|Publication number||US4177089 A|
|Application number||US 05/899,135|
|Publication date||Dec 4, 1979|
|Filing date||Apr 24, 1978|
|Priority date||Apr 27, 1976|
|Publication number||05899135, 899135, US 4177089 A, US 4177089A, US-A-4177089, US4177089 A, US4177089A|
|Original Assignee||The Arnold Engineering Company|
|Export Citation||BiBTeX, EndNote, RefMan|
|Patent Citations (11), Referenced by (49), Classifications (12)|
|External Links: USPTO, USPTO Assignment, Espacenet|
This is a continuation of application Ser. No. 680,770, filed Apr. 27, 1976 and now abandoned.
This invention relates to magnetic particles for use in the preparation of compacted magnetic components, and more particularly to magnetic particles and compacted cores prepared therefrom characterized by moderately high permeability and low losses over a wide frequency range.
Magnetic cores for use in transformers and a number of other magnetic applications are presently prepared from magnetic particles which are electrically insulated and compacted under high pressures into the desired configuration. One such process for producing cores is described in U.S. Pat. No. 2,105,070. Variations on that process are described In U.S. Pat. Nos. 2,977,263, 3,014,825 and 3,666,571.
The primary objective in such methods to produce cores is to provide high magnetic permeability while maintaining core losses as low as possible. As is well known to those skilled in the art, core losses are the losses of energy in air inductor, including eddy current losses (which vary directly with the square of the frequency), hysteresis losses and residual losses.
The quality of inductors is normally expressed as the "Q" factor, as the ratio of reactance to resistance. It is expressed by the formula: ##EQU1## where f is the frequency in cycles per second, L is the inductance in henries, RDC is the resistance of the wire in ohms and R.sub. AC is the resistance in ohms due to losses in the core as described above (i.e., eddy current losses, hysteresis losses and residual losses).
It is known that good permeability with low losses can be achieved with iron powder, molybdenum Permalloy powder or sendust. Such powders are process in accordance with conventional techniques, including insulating the powders and thus compacting them to the desired configuration. One of the difficulties with the cores thus produced is their manufacturing cost as very high pressures of the order of 130 to 145 tons per square inch should be used to assure the desired mechanical strength. In addition, such cores are characterized by a somewhat modest Q and permeability.
It is an object of the present invention to provide magnetic particles and compacted cores prepared therefrom which overcome the foregoing disadvantages.
It is a more specific object of the present invention to provide magnetic particles and compacted cores produced therefrom wherein the cores are characterized by improved permeability, high Q values and low energy losses.
It is yet another object of the invention to provide magnetic particles for use in the preparation of compacted cores wherein the magnetic particles can be compacted using lower pressures than heretofore usable without sacrificing properties in the resulting compacted cores.
The concepts of the present invention reside in magnetic powders for compaction into cores wherein the powders are formed of a blend of iron particles and particles of sendust, with all of the particles containing an electrical insulating coating thereon. It has been found that such blends may be compacted to form compacted magnetic cores at lower pressures than heretofore available in the prior art to produce cores having significantly improved properties.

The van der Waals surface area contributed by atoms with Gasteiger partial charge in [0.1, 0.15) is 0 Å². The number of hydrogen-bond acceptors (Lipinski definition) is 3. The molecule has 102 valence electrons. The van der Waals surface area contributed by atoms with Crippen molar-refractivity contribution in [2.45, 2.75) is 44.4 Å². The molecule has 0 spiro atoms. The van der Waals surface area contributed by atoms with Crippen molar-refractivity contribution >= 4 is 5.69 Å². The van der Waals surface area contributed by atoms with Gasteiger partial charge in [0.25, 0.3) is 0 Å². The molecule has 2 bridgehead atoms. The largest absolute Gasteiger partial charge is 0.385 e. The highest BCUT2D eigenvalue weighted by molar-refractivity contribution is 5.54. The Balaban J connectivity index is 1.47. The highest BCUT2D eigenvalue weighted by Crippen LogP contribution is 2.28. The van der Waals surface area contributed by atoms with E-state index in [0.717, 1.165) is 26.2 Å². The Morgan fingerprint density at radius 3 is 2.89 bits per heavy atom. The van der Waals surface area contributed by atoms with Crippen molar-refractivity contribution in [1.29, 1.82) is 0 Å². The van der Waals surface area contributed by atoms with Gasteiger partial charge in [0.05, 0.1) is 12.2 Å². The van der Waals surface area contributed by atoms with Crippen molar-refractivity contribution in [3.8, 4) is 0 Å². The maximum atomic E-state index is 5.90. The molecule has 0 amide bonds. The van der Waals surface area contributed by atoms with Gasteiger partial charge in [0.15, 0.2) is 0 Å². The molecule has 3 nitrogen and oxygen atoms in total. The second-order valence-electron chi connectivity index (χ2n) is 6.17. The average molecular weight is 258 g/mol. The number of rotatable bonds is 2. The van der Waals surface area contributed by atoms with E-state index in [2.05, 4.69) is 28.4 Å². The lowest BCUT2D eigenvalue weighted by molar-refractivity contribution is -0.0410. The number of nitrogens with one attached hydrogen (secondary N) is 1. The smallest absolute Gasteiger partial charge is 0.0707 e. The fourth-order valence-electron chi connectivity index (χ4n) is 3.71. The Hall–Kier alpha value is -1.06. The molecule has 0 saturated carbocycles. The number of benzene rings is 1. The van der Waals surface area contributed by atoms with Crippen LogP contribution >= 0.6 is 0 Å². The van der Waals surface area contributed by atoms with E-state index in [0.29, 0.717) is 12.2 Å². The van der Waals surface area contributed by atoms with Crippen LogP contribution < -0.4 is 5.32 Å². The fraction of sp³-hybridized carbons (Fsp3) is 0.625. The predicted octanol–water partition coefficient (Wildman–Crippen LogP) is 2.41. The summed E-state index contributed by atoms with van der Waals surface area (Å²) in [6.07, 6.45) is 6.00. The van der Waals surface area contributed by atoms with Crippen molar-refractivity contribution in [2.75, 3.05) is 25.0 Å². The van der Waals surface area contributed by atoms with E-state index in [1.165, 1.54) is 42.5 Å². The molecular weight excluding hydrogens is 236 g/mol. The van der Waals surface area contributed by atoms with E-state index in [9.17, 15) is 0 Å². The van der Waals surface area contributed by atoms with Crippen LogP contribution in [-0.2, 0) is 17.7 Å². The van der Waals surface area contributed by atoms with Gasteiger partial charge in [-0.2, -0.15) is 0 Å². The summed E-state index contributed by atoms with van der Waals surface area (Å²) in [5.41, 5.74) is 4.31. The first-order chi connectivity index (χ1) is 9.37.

In the practice of this invention, particles of substantially pure iron are blended with particles of sendust, an alloy well known to those skilled in the art, composed of 7 to 13% by weight silicon, 4 to 7% by weight aluminum, with the balance being iron and its usual impurities in trace amounts. The use of iron powder over sendust alloys by themselves of the prior art not only improves the quality of the magnetic cores produced in the practice of this invention, but also enables the blend of magnetic particles to be compacted at lower overall pressures.
As the iron powder, use is preferably made of sponge iron, a commercially available material from Hoeganes Sponge Iron Co.
The relative proportions between the iron particles and the sendust particles can be varied within relatively wide limits. It has been found that higher proportions of iron require high currents but increase the flux of the core, whereas higher amounts of sendust require higher current and provide lower flux, while providing higher permeability. It has been found that best results are usually obtained when the blend of iron particles and sendust particles are blended in amounts such that the iron constitutes 70-30% of the blend and the sendust constitutes 30-70% of the blend. The sendust powder can be produced in any of a variety of ways from an ingot of an alloy. One simple procedure simply involves induction melting of an ingot of sendust followed by casting of the alloy to a configuration which can be easily ground to produce a powder. In that regard, the particle size of the sendust powder as well as the powder size of the iron particles is not critical and can be varied within relatively wide ranges. Best results are usually obtained when the iron and sendust particles have a particles size capable of passing through sieve mesh sizes ranging from -50 to 200. Generally, such particles have an average particle size ranging from 20 to 100 microns.
After the sendust powder is obtained, it is preferably annealed in a hydrogen-containing atmosphere to relieve strains induced by grinding. For that purpose, it is sometimes desirable to blend with the sendust particle a non-agglomerating material which is inert at the annealing temperature to prevent welding of the particle each to the other during the annealing step. Such practices are, of themselves, conventional. After the sendust powder has been obtained and annealed to relieve grinding strains, it and the iron particles can be blended together in accordance with conventional techniques, and the particles electrically insulated. Alternatively, the particles of iron and sendust can be electrically insulated prior to blending if desired.